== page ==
Although copper is quite effective in treating certain parasitical infections of your fish, it is toxic for most marine organisms. Let’s have a look at some facts about aquarium copper that may help you decide when to use and when not to use copper. 

When Not to Use Copper in a Saltwater Tank

Copper is toxic to invertebrates and should be avoided in your main display tank. It will kill your anemones, crabs, shrimps, live corals, filter bacteria, and live rock. Rocks, substrate, and silicone easily absorb copper and it can release slowly into the tank negatively affecting the marine life over a period of time. A reef tank is a complete no-no in an aquarium treated with this element. 

When is Copper added to a Saltwater Aquarium

Marine Ich is a disease that is caused by the parasites Cryptocaryn or Oodinium. When these parasites settle down in the gills and skin of your fish, you will find them scratching or breathing with difficulty. White or black spots will also appear on their fins and bodies. These organisms can cause infection and even kill your precious fish. 

There are only two ways of curing this Ich and these are adding copper to your saltwater aquarium and hyposalinity. Since the treatment cannot be used when invertebrates are present in the tank, you will require a quarantine tank to provide any one of these treatments to your fishes. 

In hyposalinity, the salinity of the aquarium’s water is adjusted to a specific gravity of 1.010 and it eases the osmotic stress on the fish. In the case of copper treatment, you should use a quarantine tank that will not be used as the main display tank in the future. 

Facts about Copper Treatment for Saltwater Aquariums

There are two main types of copper treatment used by aquarists with a saltwater aquarium. These are called chelated copper and ionic copper. Ensure that the level of this element does not rise above 0.15 ppm (parts per million) for ionic copper and above 1.5-2.0 for chelated copper. Use a test kit to measure the levels in your tank. Keep in mind that the test kit will vary depending on the type of treatment used.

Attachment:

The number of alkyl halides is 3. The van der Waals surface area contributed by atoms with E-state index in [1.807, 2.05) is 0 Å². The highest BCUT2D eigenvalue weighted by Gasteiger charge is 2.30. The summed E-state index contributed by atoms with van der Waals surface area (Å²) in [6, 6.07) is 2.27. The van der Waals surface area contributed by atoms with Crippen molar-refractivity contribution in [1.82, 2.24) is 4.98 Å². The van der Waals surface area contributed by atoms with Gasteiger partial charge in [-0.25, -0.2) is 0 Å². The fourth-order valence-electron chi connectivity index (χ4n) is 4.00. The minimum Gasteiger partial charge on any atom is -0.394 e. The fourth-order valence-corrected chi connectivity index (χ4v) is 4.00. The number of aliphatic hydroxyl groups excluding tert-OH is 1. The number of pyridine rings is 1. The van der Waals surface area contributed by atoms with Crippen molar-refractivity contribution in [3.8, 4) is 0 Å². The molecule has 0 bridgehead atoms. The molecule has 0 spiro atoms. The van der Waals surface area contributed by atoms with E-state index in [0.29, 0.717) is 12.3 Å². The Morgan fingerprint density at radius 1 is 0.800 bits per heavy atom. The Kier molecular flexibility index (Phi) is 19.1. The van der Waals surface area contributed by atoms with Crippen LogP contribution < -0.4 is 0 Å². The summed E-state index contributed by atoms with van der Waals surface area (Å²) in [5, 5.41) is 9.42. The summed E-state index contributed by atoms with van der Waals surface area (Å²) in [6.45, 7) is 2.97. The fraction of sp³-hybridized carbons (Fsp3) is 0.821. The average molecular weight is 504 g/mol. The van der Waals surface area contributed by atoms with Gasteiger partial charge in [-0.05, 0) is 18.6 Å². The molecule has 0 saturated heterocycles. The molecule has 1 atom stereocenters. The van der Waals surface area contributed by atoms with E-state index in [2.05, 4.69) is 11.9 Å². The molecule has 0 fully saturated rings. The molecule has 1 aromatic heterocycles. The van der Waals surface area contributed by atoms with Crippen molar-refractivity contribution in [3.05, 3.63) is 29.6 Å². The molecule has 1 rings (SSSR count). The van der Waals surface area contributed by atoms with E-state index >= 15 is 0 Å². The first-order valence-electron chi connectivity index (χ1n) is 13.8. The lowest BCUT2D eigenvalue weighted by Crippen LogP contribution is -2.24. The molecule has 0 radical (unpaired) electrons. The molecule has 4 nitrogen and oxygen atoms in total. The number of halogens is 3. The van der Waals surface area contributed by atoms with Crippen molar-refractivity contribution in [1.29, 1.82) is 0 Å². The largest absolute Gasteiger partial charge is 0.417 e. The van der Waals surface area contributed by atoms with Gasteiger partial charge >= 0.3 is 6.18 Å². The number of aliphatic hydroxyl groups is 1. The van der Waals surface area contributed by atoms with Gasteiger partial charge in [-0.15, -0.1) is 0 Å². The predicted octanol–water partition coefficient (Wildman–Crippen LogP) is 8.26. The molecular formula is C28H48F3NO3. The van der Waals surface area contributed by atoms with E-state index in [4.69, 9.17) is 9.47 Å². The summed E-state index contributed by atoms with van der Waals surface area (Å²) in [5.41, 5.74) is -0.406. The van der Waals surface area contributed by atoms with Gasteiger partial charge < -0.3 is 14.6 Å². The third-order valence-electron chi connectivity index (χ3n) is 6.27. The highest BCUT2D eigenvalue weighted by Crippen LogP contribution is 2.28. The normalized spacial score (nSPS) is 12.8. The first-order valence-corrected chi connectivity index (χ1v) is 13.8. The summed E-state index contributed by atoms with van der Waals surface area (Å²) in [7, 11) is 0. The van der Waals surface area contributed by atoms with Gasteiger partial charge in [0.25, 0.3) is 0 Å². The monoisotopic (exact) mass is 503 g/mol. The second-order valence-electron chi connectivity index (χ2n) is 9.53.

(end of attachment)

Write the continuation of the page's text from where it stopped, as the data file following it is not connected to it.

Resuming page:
Always use a bare bottom tank since copper has a tendency to bind with calcium carbonate. The quarantine or the treatment tanks should include proper heat, filtration, and suitable hiding places. Ensure that the tank is large enough for all the fish to stay in it comfortably for around a month or longer. 

It is necessary that even the fish that appear uninfected are placed in the copper tank. Although they may not show signs of infection, they may have parasites embedded in their gills and fins. If you put cured fish back into the main tank in such a case, they are sure to get re-infected. 

You should let the parasites causing the Ich starve to death before introducing the fishes back into the main tank. Without any fish to feed on, these will usually die within 14-28 days. 

Always remember that aquarium copper is toxic and can kill the different marine organisms present in your saltwater tank. Although traces of the element can be removed from the tank, it is often a difficult task. The best thing to do is to have a quarantine tank in case your fish do get sick. Once your fishes are cured and there are no signs of parasites in your main tank, you can safely put them back in the display tank.

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